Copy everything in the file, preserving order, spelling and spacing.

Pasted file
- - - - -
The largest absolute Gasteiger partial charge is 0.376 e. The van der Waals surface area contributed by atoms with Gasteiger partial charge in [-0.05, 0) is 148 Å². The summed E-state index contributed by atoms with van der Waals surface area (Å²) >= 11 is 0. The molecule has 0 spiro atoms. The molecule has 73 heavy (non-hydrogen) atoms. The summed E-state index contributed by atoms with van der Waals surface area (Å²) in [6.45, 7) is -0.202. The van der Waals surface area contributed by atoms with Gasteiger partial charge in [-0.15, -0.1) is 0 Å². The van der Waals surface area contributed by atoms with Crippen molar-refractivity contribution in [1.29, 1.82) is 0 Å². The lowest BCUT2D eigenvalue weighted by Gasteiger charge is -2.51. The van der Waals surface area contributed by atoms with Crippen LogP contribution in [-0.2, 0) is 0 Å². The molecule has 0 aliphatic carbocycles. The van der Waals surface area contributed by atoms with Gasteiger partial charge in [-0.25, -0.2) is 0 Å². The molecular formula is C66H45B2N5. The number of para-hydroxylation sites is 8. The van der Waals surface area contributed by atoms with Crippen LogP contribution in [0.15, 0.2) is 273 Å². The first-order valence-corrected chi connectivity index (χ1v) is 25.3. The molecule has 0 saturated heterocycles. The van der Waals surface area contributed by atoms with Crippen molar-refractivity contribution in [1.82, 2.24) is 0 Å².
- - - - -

The largest absolute Gasteiger partial charge is 0.376 e. The van der Waals surface area contributed by atoms with Gasteiger partial charge in [-0.05, 0) is 148 Å². The summed E-state index contributed by atoms with van der Waals surface area (Å²) >= 11 is 0. The molecule has 0 spiro atoms. The molecule has 73 heavy (non-hydrogen) atoms. The summed E-state index contributed by atoms with van der Waals surface area (Å²) in [6.45, 7) is -0.202. The van der Waals surface area contributed by atoms with Gasteiger partial charge in [-0.15, -0.1) is 0 Å². The van der Waals surface area contributed by atoms with Crippen molar-refractivity contribution in [1.29, 1.82) is 0 Å². The lowest BCUT2D eigenvalue weighted by Gasteiger charge is -2.51. The van der Waals surface area contributed by atoms with Crippen LogP contribution in [-0.2, 0) is 0 Å². The molecule has 0 aliphatic carbocycles. The van der Waals surface area contributed by atoms with Gasteiger partial charge in [-0.25, -0.2) is 0 Å². The molecular formula is C66H45B2N5. The number of para-hydroxylation sites is 8. The van der Waals surface area contributed by atoms with Crippen LogP contribution in [0.15, 0.2) is 273 Å². The first-order valence-corrected chi connectivity index (χ1v) is 25.3. The molecule has 0 saturated heterocycles. The van der Waals surface area contributed by atoms with Crippen molar-refractivity contribution in [1.82, 2.24) is 0 Å².